Poplar Forest Nov. 17. 21.
On my return to this place on the 5th inst. I found here your letter of Oct. 22. I learnt from that with real affliction that it was doubtful whether you would be permitted to pursue those studies only which will be analogous to the views & purposes of your future life. it is a deplorable considn that neither your father nor myself have spared any effort in our power to press on your education, yet so miserable are the means of our state that it has been retarded & baffled most unfortunate and now that you have only year left, you cannot be permitted to employ that solely in what useful , every instn has a right to lay down it’s own laws, and we are bound to acquiesce. there seems from your lre to be still a possibility that you may be permitted to remain as an irregular student. that is the most desirable event. if not, then to obtain from Dr Cooper & mr Wallace the favor of attending them as a private student unconnected with the College. from them you can every instruction necessary for you, to wit in Mathematics, Astronomy, Nat. Philosophy & Chemistry. if that cannot be permitted, there will remain nothing but the disastrous alternative of again shifting your situation. I know nothing of the plan or degree of instruction at Chapel-hill. perhaps you might be excluded there also by similar rules. if so, William & Mary there students are permitted to attend the schools of their choice, & those branches of science only which will be useful in the line of life they propose. the objection to that place is it’s autumnal unhealthiness.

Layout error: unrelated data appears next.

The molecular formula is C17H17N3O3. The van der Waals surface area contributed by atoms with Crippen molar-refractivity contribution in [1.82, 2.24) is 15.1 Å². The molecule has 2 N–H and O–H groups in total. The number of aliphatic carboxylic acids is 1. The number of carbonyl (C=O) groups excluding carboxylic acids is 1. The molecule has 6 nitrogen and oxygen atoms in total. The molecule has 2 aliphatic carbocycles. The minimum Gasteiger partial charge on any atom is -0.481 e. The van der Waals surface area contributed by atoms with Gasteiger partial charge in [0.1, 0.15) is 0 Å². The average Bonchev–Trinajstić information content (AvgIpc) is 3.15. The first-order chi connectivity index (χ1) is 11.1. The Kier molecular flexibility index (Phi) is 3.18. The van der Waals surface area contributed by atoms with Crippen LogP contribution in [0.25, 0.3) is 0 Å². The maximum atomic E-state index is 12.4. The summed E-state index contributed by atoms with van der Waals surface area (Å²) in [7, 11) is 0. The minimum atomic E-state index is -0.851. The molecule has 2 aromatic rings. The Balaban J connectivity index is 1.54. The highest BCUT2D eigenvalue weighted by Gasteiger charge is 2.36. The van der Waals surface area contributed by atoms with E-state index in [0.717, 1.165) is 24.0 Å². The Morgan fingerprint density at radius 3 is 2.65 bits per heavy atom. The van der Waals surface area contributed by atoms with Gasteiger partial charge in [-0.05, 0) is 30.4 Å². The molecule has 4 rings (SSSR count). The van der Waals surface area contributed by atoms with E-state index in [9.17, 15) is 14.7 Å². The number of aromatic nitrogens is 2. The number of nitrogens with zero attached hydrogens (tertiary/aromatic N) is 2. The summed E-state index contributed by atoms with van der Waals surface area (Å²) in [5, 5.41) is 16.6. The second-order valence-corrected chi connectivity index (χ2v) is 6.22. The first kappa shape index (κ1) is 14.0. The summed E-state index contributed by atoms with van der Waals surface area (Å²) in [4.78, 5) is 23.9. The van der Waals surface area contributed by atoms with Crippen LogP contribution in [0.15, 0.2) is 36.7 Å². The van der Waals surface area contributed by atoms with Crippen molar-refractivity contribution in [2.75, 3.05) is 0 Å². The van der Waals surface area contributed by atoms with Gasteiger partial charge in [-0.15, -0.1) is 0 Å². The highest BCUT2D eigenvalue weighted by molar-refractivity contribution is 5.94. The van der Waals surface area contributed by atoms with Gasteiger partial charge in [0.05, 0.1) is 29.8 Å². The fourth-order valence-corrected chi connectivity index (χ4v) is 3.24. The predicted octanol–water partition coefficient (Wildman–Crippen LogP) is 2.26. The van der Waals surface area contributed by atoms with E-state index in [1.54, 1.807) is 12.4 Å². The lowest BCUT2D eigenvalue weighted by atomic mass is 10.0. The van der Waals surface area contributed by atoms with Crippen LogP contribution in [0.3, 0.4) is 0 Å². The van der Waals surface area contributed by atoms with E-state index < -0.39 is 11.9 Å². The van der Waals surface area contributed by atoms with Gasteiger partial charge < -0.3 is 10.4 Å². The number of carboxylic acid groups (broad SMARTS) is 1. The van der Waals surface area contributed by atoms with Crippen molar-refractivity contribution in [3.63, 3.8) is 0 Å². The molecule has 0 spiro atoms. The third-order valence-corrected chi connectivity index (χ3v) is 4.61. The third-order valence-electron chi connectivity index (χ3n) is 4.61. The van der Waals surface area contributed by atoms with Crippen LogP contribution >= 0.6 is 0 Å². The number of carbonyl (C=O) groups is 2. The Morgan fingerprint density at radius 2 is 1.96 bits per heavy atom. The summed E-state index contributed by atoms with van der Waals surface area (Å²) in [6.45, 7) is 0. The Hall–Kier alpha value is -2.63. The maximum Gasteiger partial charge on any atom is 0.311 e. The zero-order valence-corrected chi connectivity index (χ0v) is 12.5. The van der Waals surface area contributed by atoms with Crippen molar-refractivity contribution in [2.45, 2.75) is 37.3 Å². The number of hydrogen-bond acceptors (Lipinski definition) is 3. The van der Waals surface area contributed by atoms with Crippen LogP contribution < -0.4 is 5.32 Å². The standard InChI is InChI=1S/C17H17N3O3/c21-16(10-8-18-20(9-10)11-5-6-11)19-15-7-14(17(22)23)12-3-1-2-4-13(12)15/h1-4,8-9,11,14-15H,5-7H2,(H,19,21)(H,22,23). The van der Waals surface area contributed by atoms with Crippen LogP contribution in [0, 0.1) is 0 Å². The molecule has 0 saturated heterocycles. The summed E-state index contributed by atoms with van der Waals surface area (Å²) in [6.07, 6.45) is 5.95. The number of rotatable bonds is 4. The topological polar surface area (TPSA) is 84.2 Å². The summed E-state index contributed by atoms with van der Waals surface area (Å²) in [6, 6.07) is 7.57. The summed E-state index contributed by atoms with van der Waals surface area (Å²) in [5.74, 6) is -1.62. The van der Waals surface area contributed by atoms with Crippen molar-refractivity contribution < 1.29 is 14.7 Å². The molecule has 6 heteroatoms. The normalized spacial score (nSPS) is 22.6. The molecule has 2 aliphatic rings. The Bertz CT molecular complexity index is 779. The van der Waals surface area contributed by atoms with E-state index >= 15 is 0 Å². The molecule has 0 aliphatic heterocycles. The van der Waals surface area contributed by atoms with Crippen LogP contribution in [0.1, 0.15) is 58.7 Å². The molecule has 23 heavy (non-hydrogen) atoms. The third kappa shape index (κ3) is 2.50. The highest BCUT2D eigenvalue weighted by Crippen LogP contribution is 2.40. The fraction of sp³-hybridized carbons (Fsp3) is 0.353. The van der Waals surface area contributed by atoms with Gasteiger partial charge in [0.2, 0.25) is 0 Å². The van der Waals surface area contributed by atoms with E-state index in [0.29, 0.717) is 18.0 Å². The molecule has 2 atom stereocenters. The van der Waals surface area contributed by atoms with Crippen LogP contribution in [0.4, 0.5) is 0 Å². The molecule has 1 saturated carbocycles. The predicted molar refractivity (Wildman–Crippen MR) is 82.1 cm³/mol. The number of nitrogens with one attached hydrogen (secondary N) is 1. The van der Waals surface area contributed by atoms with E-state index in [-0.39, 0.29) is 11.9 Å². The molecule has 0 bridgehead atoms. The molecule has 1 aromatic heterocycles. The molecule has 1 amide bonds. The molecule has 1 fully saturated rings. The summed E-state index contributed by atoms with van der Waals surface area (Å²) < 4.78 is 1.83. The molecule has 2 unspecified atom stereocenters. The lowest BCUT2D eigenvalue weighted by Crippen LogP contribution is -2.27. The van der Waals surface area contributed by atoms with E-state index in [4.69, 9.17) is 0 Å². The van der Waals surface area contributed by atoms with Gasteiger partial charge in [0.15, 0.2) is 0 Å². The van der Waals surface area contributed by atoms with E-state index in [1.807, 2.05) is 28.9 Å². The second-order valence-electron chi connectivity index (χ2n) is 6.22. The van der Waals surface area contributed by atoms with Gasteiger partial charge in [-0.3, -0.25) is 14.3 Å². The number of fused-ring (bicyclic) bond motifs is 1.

The thankfulness you express for my cares of you a feeling & good heart: but the recollections which bind my affections to you, are such as will for ever call for every thing I can do for you, and the comfort of my life is in the belief that you will deserve it. to my prayers that your life may be distinguished by it’s worth I add the assurance of my constant & affectionate love.
MHi: Coolidge Collection.